Chiara Lubich is the Founder of the Focolare Movement. She was born in Trent, Italy on 22 January 1920. Her father and brother were political and opponents of fascism, her mother had a strong Catholic faith. In 1939 during a trip to the shrine of Loreto she felt her first call to her future vocation, when she heard God telling her she would be followed by many.

On her return from Loreto, a priest asked her about her vocation but Chiara was unable to describe what she felt, but knew it wouldn’t be a traditional ones: not the convent, not matrimony, not consecration to God in the world.

In 1943, when Chiara was 23, as she was on her way to fetch some milk, Chiara heard the call from God: “Give yourself totally to me.” Following a deep conversation with a priest she obtained permission. On 7 December 1943 she consecrated her life to God forever. On that day Chiara didn’t have the slightest intention of founding anything: she was simply ‘marrying God.’ And this was everything for her. Only later did this day come to be identified as the symbolic beginning of the Focolare Movement.

In the following months Chiara drew many young women to her, some of whom wanted to follow her path. But meanwhile the war was waging in Trent, bringing ruin, misery, and death. Chiara and her new companions were in the habit of meeting in the air-raid shelters during air attacks. Their desire was strong to be together and to discover new ways of being Christian, of putting the Gospel into practice. Chiara would later say. ‘The lesson that God was offering to us through the circumstances around us was quite clear: Everything is vanity of vanities, everything passes away. But, contemporaneously, God placed a question in my heart, which was for all of us. And He also provided the answer: ‘But could there be an ideal that doesn’t die, that no bomb can crumble and to which we can give ourselves?’ Yes: God. We decided to make God the ideal of our life.’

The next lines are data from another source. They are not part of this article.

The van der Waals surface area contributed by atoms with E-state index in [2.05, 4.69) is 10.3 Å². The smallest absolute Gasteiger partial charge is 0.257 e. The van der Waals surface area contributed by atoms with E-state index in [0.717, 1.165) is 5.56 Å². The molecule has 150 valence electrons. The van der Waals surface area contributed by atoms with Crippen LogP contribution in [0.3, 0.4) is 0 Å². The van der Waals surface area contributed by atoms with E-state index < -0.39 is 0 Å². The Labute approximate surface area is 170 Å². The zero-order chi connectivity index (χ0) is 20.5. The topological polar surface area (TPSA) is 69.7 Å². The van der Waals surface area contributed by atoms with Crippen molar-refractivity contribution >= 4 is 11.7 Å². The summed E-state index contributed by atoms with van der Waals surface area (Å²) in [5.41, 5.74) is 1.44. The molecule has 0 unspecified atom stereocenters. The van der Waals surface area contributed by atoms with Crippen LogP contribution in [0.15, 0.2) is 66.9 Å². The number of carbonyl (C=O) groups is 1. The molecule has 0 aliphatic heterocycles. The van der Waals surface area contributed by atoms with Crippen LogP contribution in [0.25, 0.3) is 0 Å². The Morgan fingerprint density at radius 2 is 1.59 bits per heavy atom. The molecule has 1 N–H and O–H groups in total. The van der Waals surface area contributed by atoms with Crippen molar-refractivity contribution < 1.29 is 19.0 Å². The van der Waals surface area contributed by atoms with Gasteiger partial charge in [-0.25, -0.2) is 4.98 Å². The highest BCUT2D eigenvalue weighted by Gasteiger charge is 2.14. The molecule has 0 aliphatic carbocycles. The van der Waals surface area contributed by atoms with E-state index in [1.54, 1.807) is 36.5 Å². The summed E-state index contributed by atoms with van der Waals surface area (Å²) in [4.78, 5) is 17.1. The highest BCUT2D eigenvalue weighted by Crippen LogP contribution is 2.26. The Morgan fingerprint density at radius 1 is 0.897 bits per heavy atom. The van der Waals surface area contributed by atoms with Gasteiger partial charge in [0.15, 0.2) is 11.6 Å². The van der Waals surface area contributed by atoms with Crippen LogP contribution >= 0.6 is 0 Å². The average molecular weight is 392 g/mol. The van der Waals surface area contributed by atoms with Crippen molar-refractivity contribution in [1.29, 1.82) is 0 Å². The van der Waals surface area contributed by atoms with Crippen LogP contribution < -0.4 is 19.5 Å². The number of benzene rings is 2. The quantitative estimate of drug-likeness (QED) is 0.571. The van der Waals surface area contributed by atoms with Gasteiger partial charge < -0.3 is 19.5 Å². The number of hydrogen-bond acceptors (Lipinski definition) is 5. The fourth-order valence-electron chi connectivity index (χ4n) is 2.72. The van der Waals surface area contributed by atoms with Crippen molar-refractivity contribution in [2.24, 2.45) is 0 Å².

Chiara Lubich was a pioneer for her time. In the Church – a lay woman – she proposed themes and openings that were only later taken up by Vatican II. In a global society she pointed the way to universal brotherhood when no one was speaking of civilizations drawing closer to each other. She respected life and searched for the meaning of suffering. She traced out a way of religious and civil holiness that can be practiced by anyone and not reserved for only a chosen few.

She died on 14 March 2008 in Rocca di Papa, Italy.

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